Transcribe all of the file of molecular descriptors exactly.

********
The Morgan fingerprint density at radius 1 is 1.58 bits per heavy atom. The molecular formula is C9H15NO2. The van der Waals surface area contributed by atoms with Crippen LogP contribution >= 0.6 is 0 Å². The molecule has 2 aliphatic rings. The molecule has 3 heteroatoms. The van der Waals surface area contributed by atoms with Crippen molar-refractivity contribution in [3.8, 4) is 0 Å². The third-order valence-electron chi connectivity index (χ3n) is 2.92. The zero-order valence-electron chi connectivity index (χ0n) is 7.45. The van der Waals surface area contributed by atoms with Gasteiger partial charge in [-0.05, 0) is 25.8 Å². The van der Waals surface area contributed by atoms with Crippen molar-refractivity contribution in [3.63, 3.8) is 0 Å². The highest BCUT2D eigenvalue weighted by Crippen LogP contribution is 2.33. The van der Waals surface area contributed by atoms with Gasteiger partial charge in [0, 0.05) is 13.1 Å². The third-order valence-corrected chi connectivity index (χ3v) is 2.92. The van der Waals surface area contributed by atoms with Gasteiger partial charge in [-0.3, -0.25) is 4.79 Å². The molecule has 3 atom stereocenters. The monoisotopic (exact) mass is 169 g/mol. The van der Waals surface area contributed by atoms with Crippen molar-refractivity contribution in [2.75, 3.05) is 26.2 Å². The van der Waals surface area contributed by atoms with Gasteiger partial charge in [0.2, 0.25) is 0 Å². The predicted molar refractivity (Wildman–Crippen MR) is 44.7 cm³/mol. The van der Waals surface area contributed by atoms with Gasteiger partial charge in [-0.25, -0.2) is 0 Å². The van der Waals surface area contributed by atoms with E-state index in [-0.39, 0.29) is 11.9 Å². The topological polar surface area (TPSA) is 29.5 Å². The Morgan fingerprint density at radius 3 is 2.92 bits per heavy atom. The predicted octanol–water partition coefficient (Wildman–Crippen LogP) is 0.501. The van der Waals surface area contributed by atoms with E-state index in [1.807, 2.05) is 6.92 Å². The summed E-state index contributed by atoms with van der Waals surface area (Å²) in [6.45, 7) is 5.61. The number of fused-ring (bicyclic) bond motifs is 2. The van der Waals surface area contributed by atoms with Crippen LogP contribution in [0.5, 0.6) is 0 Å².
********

The Morgan fingerprint density at radius 1 is 1.58 bits per heavy atom. The molecular formula is C9H15NO2. The van der Waals surface area contributed by atoms with Crippen LogP contribution >= 0.6 is 0 Å². The molecule has 2 aliphatic rings. The molecule has 3 heteroatoms. The van der Waals surface area contributed by atoms with Crippen molar-refractivity contribution in [3.8, 4) is 0 Å². The third-order valence-electron chi connectivity index (χ3n) is 2.92. The zero-order valence-electron chi connectivity index (χ0n) is 7.45. The van der Waals surface area contributed by atoms with Gasteiger partial charge in [-0.05, 0) is 25.8 Å². The van der Waals surface area contributed by atoms with Crippen molar-refractivity contribution in [3.63, 3.8) is 0 Å². The highest BCUT2D eigenvalue weighted by Crippen LogP contribution is 2.33. The van der Waals surface area contributed by atoms with Gasteiger partial charge in [0, 0.05) is 13.1 Å². The third-order valence-corrected chi connectivity index (χ3v) is 2.92. The van der Waals surface area contributed by atoms with Gasteiger partial charge in [-0.3, -0.25) is 4.79 Å². The molecule has 3 atom stereocenters. The monoisotopic (exact) mass is 169 g/mol. The van der Waals surface area contributed by atoms with Crippen molar-refractivity contribution in [2.75, 3.05) is 26.2 Å². The van der Waals surface area contributed by atoms with Gasteiger partial charge in [0.2, 0.25) is 0 Å². The predicted molar refractivity (Wildman–Crippen MR) is 44.7 cm³/mol. The van der Waals surface area contributed by atoms with Gasteiger partial charge in [-0.25, -0.2) is 0 Å². The van der Waals surface area contributed by atoms with E-state index in [-0.39, 0.29) is 11.9 Å². The topological polar surface area (TPSA) is 29.5 Å². The Morgan fingerprint density at radius 3 is 2.92 bits per heavy atom. The predicted octanol–water partition coefficient (Wildman–Crippen LogP) is 0.501. The van der Waals surface area contributed by atoms with E-state index in [1.807, 2.05) is 6.92 Å². The summed E-state index contributed by atoms with van der Waals surface area (Å²) in [6.45, 7) is 5.61. The number of fused-ring (bicyclic) bond motifs is 2. The van der Waals surface area contributed by atoms with Crippen LogP contribution in [0.5, 0.6) is 0 Å².